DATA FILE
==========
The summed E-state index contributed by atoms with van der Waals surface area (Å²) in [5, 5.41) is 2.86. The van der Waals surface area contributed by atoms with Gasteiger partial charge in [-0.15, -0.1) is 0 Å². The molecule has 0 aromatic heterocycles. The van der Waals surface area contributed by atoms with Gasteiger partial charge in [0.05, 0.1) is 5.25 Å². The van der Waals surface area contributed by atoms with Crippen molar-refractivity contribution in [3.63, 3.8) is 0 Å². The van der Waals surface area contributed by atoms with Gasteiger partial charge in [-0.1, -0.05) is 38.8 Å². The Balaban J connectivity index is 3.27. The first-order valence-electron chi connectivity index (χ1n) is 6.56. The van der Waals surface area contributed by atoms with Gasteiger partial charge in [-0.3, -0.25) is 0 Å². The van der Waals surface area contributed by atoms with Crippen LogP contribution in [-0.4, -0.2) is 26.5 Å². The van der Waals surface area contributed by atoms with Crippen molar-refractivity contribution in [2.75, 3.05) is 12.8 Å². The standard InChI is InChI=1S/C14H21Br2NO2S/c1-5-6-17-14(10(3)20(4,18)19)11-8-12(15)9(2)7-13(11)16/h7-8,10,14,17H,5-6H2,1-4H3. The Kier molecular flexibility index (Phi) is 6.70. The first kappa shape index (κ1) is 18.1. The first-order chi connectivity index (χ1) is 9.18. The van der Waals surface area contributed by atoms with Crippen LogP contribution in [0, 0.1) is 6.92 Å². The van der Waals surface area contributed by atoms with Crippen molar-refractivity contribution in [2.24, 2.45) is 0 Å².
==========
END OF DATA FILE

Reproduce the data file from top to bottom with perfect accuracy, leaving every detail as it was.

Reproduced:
The summed E-state index contributed by atoms with van der Waals surface area (Å²) in [5, 5.41) is 2.86. The van der Waals surface area contributed by atoms with Gasteiger partial charge in [-0.15, -0.1) is 0 Å². The molecule has 0 aromatic heterocycles. The van der Waals surface area contributed by atoms with Gasteiger partial charge in [0.05, 0.1) is 5.25 Å². The van der Waals surface area contributed by atoms with Crippen molar-refractivity contribution in [3.63, 3.8) is 0 Å². The van der Waals surface area contributed by atoms with Gasteiger partial charge in [-0.1, -0.05) is 38.8 Å². The Balaban J connectivity index is 3.27. The first-order valence-electron chi connectivity index (χ1n) is 6.56. The van der Waals surface area contributed by atoms with Gasteiger partial charge in [-0.3, -0.25) is 0 Å². The van der Waals surface area contributed by atoms with Crippen LogP contribution in [-0.4, -0.2) is 26.5 Å². The van der Waals surface area contributed by atoms with Crippen molar-refractivity contribution in [2.75, 3.05) is 12.8 Å². The standard InChI is InChI=1S/C14H21Br2NO2S/c1-5-6-17-14(10(3)20(4,18)19)11-8-12(15)9(2)7-13(11)16/h7-8,10,14,17H,5-6H2,1-4H3. The Kier molecular flexibility index (Phi) is 6.70. The first kappa shape index (κ1) is 18.1. The first-order chi connectivity index (χ1) is 9.18. The van der Waals surface area contributed by atoms with Crippen LogP contribution in [0, 0.1) is 6.92 Å². The van der Waals surface area contributed by atoms with Crippen molar-refractivity contribution in [2.24, 2.45) is 0 Å².